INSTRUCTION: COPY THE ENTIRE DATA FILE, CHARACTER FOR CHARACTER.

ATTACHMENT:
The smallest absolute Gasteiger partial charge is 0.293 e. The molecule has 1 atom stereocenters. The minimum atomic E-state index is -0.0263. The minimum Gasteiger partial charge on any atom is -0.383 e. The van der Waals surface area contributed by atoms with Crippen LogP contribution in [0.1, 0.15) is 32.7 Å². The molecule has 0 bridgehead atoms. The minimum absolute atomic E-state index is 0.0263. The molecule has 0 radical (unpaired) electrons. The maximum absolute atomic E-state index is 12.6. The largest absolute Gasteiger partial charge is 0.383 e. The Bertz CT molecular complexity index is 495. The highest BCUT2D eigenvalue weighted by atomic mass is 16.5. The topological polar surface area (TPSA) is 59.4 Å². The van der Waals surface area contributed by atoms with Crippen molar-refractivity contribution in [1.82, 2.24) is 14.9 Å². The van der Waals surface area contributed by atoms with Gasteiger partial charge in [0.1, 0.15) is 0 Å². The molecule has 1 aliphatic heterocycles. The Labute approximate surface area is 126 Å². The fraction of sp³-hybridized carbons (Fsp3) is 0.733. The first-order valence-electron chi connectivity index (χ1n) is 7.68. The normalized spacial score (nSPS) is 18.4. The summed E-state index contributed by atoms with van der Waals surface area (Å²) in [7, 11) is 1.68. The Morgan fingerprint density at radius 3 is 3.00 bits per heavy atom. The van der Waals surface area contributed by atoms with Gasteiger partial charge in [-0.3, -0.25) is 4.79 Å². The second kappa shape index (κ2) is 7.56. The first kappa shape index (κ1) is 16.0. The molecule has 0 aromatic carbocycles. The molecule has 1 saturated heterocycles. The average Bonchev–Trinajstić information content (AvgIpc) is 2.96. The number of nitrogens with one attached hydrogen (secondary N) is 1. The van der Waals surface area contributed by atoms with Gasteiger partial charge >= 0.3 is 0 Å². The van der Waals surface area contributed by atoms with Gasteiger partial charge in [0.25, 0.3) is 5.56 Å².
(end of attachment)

The smallest absolute Gasteiger partial charge is 0.293 e. The molecule has 1 atom stereocenters. The minimum atomic E-state index is -0.0263. The minimum Gasteiger partial charge on any atom is -0.383 e. The van der Waals surface area contributed by atoms with Crippen LogP contribution in [0.1, 0.15) is 32.7 Å². The molecule has 0 bridgehead atoms. The minimum absolute atomic E-state index is 0.0263. The molecule has 0 radical (unpaired) electrons. The maximum absolute atomic E-state index is 12.6. The largest absolute Gasteiger partial charge is 0.383 e. The Bertz CT molecular complexity index is 495. The highest BCUT2D eigenvalue weighted by atomic mass is 16.5. The topological polar surface area (TPSA) is 59.4 Å². The van der Waals surface area contributed by atoms with Crippen molar-refractivity contribution in [1.82, 2.24) is 14.9 Å². The van der Waals surface area contributed by atoms with Gasteiger partial charge in [0.1, 0.15) is 0 Å². The molecule has 1 aliphatic heterocycles. The Labute approximate surface area is 126 Å². The fraction of sp³-hybridized carbons (Fsp3) is 0.733. The first-order valence-electron chi connectivity index (χ1n) is 7.68. The normalized spacial score (nSPS) is 18.4. The summed E-state index contributed by atoms with van der Waals surface area (Å²) in [7, 11) is 1.68. The Morgan fingerprint density at radius 3 is 3.00 bits per heavy atom. The van der Waals surface area contributed by atoms with Gasteiger partial charge in [-0.3, -0.25) is 4.79 Å². The second kappa shape index (κ2) is 7.56. The first kappa shape index (κ1) is 16.0. The molecule has 0 aromatic carbocycles. The molecule has 1 saturated heterocycles. The average Bonchev–Trinajstić information content (AvgIpc) is 2.96. The number of nitrogens with one attached hydrogen (secondary N) is 1. The van der Waals surface area contributed by atoms with Gasteiger partial charge >= 0.3 is 0 Å². The van der Waals surface area contributed by atoms with Gasteiger partial charge in [0.25, 0.3) is 5.56 Å².